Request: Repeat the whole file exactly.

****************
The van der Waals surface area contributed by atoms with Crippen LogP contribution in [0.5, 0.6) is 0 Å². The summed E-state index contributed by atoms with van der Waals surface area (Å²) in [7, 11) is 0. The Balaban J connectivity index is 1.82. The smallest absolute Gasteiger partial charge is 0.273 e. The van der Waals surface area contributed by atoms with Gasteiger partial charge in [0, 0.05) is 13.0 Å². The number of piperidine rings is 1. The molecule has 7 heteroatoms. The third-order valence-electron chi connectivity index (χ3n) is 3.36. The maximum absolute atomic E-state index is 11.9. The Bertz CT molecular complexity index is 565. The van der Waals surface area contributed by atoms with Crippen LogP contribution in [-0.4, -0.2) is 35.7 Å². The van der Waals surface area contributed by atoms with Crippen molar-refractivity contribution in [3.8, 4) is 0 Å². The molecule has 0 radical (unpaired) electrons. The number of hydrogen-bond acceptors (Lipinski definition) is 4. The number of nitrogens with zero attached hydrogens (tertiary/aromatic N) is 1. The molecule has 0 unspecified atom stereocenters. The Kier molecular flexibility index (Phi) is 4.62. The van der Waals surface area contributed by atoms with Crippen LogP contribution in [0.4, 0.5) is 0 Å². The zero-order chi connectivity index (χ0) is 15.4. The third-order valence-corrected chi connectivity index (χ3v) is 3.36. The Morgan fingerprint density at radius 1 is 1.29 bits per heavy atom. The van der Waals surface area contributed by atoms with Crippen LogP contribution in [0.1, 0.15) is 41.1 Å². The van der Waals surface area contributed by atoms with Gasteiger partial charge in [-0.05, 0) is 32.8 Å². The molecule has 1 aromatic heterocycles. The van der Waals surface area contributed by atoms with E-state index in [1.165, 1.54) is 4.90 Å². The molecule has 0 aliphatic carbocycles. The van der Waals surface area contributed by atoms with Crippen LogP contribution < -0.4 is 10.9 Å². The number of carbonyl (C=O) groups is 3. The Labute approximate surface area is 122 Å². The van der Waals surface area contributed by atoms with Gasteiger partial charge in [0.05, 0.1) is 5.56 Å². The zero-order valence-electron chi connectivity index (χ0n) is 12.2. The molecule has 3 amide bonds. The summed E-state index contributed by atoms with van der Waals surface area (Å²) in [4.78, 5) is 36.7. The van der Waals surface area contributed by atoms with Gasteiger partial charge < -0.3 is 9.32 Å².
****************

The van der Waals surface area contributed by atoms with Crippen LogP contribution in [0.5, 0.6) is 0 Å². The summed E-state index contributed by atoms with van der Waals surface area (Å²) in [7, 11) is 0. The Balaban J connectivity index is 1.82. The smallest absolute Gasteiger partial charge is 0.273 e. The van der Waals surface area contributed by atoms with Gasteiger partial charge in [0, 0.05) is 13.0 Å². The number of piperidine rings is 1. The molecule has 7 heteroatoms. The third-order valence-electron chi connectivity index (χ3n) is 3.36. The maximum absolute atomic E-state index is 11.9. The Bertz CT molecular complexity index is 565. The van der Waals surface area contributed by atoms with Crippen LogP contribution in [-0.4, -0.2) is 35.7 Å². The van der Waals surface area contributed by atoms with Crippen molar-refractivity contribution in [3.8, 4) is 0 Å². The molecule has 0 radical (unpaired) electrons. The number of hydrogen-bond acceptors (Lipinski definition) is 4. The number of nitrogens with zero attached hydrogens (tertiary/aromatic N) is 1. The molecule has 0 unspecified atom stereocenters. The Kier molecular flexibility index (Phi) is 4.62. The van der Waals surface area contributed by atoms with Crippen LogP contribution in [0.4, 0.5) is 0 Å². The zero-order chi connectivity index (χ0) is 15.4. The third-order valence-corrected chi connectivity index (χ3v) is 3.36. The Morgan fingerprint density at radius 1 is 1.29 bits per heavy atom. The van der Waals surface area contributed by atoms with Crippen LogP contribution in [0.1, 0.15) is 41.1 Å². The van der Waals surface area contributed by atoms with Gasteiger partial charge in [-0.05, 0) is 32.8 Å². The molecule has 1 aromatic heterocycles. The van der Waals surface area contributed by atoms with E-state index in [1.165, 1.54) is 4.90 Å². The molecule has 0 aliphatic carbocycles. The van der Waals surface area contributed by atoms with Crippen LogP contribution < -0.4 is 10.9 Å². The number of carbonyl (C=O) groups is 3. The Labute approximate surface area is 122 Å². The van der Waals surface area contributed by atoms with Gasteiger partial charge in [0.05, 0.1) is 5.56 Å². The zero-order valence-electron chi connectivity index (χ0n) is 12.2. The molecule has 3 amide bonds. The summed E-state index contributed by atoms with van der Waals surface area (Å²) in [4.78, 5) is 36.7. The van der Waals surface area contributed by atoms with Gasteiger partial charge < -0.3 is 9.32 Å².